Often folks ask me how we find our stoves. Some have even suggested that people must just drop them off here. Well, that has happened exactly zero times so far. Generally, they are nowhere close to where we live and some of the common issues we encounter are the stove is in a basement, a cabin in the woods, a cottage on an island that requires access by a boat, in barns, and very often in back yards with no way to back a truck up to them. We recently bought a Grandma Bear and a fireplace insert that were in the back yard and the only access out was a 2 ft path between the house and a classic car that could not be scratched. Sounded like a straightforward move over the phone. But we have learned that this is seldom the case. When we arrived there was a 20" tree stump dead center of the 2 ft opening. It turns out that day fortunately we had 2 helpers and we built a ramp on either side of the stump to manouver the extraction without damaging the house or the car. Yesterday was the 24th of December and everyone was scurrying due to last-minute Christmas shopping but that was the day we had free to go and pick up 2 stoves 4 hours from home. My wife and I got up early in case of holiday traffic, it was dark and the fog was so thick you could barely see. We had filled the gas tank the night before and we each had a large travel mug full of much-needed coffee to start our journey with. It was slow going even after daybreak the fog did not seem to want to give way. Once we hit the Hwy it seemed quite a bit clearer sailing. About 3 hours into our drive we were back in the country and the fog was heavy again. We happened on a gentleman in a truck in the ditch and stopped and offered to pull him out. His brakes had failed and he had a tow truck on the way so we figured he was going be in good hands and we carried on through the fog with a renewed sense of cautious awareness. After making our way through some new areas and deep into the country we arrived at our first stop. We felt blessed that the stove was outside and sitting on a small set of forks on a tractor. The man there fired up the tractor and loaded it onto the truck. I am getting older and far less mobile but I can still lift. I carry a folding step stool so I can get into the back of the truck easier. If I had done this when I was younger maybe I would not be so worn out. In any event, I shifted the grandpa bear to the front of the truck in preparation for our next stop. We drove the remaining hour to our next stop to pick up the mama bear. The gentleman had a car hoist in his garage and I was quite happy to balance the stove on one of the lifting arms with him while my wife backed the truck underneath it. We lowered it onto the tailgate and I again bucked it the rest of the way onboard. The gentleman thanked us for working so hard to save these great stoves and keeping the legacy alive. Encouragement like that is one of the things that keeps us going. Now it was time to turn around and we were on our way home. Once back on the highway, we saw dozens of people lining every overpass for the next 3 hours waving flags and holding banners protesting the Isreal/Gaza conflict. It is days like this when we get to spend the whole day together that we can have deeper chats and reflect on how fortunate we are and that we get to work together doing something we love. The only other eventful thing we encountered was a man riding a bicycle on the highway with a Starbucks bag in one hand. It was so shocking that we really could not believe that we had actually just passed a man on a bike on a 4-lane highway. You really never know what you will see on a road trip for wood stoves but it is always interesting. Now that we are back home we will take a day or two to relax while things are quiet and then we will get to work restoring these stoves for their new lives and prepare for the next wood stove road trip.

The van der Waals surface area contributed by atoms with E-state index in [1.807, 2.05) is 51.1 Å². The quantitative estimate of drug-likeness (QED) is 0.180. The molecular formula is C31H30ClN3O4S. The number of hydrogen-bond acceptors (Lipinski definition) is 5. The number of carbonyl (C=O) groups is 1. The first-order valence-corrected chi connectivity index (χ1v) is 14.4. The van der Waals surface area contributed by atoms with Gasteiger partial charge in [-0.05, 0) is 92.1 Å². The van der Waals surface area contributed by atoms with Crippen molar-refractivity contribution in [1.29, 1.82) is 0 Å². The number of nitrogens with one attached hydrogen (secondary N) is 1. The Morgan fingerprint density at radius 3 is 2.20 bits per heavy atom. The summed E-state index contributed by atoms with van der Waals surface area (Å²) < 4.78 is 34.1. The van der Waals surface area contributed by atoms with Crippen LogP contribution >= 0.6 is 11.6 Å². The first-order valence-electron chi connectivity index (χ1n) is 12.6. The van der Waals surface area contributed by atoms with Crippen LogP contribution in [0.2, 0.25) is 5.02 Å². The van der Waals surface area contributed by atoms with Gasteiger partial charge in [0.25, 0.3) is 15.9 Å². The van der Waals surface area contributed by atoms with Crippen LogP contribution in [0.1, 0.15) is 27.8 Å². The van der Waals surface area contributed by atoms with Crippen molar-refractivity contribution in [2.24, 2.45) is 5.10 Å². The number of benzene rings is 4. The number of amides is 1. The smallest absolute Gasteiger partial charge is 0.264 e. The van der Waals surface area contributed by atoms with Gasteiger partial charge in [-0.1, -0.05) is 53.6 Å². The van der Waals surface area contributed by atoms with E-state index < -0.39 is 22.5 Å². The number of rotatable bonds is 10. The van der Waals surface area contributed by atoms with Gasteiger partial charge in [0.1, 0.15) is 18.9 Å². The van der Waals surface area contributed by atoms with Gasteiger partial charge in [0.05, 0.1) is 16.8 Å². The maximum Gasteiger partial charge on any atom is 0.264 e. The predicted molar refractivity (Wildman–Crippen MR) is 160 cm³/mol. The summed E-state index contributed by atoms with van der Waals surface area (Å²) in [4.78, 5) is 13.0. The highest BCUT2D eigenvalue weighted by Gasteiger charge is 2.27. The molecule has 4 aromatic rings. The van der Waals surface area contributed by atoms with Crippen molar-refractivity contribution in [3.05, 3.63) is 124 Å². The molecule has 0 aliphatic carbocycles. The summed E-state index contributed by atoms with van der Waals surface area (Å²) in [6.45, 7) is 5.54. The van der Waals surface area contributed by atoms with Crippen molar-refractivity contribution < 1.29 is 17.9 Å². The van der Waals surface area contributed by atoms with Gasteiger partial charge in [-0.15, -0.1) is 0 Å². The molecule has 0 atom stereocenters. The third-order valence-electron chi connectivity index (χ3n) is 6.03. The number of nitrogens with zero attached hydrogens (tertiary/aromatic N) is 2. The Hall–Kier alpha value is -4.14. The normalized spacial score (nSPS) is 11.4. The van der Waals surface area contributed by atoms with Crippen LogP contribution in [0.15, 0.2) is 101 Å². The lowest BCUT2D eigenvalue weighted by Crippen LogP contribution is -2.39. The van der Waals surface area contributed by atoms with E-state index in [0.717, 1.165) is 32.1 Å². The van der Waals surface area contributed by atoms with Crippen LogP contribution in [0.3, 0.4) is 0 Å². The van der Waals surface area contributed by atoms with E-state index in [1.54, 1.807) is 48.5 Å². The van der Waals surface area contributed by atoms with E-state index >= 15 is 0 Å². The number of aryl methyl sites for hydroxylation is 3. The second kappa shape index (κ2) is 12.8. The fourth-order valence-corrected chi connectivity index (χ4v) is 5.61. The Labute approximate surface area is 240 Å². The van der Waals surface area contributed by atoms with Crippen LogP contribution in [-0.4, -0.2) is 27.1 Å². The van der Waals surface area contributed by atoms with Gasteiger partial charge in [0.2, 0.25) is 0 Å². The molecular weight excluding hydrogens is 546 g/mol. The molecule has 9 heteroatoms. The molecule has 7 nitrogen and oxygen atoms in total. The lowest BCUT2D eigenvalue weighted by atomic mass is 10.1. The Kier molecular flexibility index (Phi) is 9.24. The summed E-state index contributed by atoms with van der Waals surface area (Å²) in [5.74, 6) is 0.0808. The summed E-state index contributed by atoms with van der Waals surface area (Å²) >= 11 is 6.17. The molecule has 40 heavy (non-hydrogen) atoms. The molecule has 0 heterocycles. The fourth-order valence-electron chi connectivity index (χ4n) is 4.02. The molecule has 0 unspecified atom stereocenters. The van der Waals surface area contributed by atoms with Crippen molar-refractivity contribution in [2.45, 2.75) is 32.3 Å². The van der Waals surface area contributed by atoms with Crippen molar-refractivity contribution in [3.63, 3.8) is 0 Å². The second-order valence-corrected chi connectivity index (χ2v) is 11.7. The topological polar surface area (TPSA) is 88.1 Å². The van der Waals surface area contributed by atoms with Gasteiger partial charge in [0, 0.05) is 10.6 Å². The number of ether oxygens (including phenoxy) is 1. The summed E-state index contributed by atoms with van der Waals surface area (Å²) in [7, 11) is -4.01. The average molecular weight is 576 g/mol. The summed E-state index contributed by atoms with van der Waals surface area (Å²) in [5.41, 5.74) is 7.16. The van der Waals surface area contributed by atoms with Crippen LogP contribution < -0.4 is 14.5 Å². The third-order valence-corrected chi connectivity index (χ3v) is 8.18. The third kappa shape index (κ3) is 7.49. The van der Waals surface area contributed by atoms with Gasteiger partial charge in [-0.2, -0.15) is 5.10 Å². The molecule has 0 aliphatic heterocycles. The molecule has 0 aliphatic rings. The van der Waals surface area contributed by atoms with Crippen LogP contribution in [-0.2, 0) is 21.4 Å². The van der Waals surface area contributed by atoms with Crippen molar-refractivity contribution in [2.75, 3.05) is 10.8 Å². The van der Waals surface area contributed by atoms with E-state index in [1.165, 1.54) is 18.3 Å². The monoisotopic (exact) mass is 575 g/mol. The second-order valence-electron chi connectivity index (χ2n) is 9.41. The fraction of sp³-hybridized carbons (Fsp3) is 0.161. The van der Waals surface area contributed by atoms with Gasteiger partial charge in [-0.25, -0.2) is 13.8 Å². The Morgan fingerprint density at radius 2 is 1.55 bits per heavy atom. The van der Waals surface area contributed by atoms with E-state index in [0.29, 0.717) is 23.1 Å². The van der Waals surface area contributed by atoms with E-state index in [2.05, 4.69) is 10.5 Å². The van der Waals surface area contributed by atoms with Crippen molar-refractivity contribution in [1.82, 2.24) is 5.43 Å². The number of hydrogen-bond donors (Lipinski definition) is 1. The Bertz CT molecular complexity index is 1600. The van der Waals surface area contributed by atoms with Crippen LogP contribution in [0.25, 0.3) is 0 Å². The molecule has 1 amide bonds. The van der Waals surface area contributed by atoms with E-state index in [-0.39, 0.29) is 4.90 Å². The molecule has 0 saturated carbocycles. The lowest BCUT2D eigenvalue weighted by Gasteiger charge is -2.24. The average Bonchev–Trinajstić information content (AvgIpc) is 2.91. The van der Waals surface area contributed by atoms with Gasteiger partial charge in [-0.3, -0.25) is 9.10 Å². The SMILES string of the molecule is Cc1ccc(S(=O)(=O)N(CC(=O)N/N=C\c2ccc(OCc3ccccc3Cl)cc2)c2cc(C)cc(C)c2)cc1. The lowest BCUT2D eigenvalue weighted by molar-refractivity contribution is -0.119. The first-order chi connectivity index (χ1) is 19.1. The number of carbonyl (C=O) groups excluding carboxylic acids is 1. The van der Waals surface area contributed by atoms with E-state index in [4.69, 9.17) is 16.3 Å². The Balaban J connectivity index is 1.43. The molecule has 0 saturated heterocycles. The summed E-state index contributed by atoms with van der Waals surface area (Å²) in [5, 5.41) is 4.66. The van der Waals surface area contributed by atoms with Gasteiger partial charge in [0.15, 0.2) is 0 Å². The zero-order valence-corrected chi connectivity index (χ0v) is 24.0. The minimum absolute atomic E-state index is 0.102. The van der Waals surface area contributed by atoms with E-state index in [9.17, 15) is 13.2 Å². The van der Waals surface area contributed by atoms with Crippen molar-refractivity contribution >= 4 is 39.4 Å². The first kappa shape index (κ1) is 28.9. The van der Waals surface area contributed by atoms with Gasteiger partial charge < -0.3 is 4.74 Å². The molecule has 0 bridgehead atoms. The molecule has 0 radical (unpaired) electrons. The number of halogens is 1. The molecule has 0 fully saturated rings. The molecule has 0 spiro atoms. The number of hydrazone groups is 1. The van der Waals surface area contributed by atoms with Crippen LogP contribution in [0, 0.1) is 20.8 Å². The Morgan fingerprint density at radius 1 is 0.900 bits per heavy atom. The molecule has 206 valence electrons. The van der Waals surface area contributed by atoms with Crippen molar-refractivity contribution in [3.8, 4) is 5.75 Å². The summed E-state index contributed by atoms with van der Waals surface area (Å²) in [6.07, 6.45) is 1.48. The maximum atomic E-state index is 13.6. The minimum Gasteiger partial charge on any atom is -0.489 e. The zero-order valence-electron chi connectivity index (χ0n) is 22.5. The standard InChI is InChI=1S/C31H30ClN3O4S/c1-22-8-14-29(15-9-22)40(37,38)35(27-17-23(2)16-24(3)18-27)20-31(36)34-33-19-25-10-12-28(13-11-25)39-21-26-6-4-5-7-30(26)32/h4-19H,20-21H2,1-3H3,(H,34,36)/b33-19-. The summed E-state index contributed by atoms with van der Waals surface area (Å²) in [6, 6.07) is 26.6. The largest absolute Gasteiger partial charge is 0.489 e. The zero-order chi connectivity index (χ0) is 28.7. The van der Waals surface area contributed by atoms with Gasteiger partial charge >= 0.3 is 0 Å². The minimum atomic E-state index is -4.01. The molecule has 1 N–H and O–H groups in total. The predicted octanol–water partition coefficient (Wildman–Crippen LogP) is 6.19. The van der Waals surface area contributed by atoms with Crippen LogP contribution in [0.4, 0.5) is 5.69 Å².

A taller narrower stove made of cast iron and fire brick with a brown porcylin finish. I had one for 25 years and when I needed a second, nothing else seemed as nice except maybe Vermont castings. Anyway this one fit perfect in the corner space location I had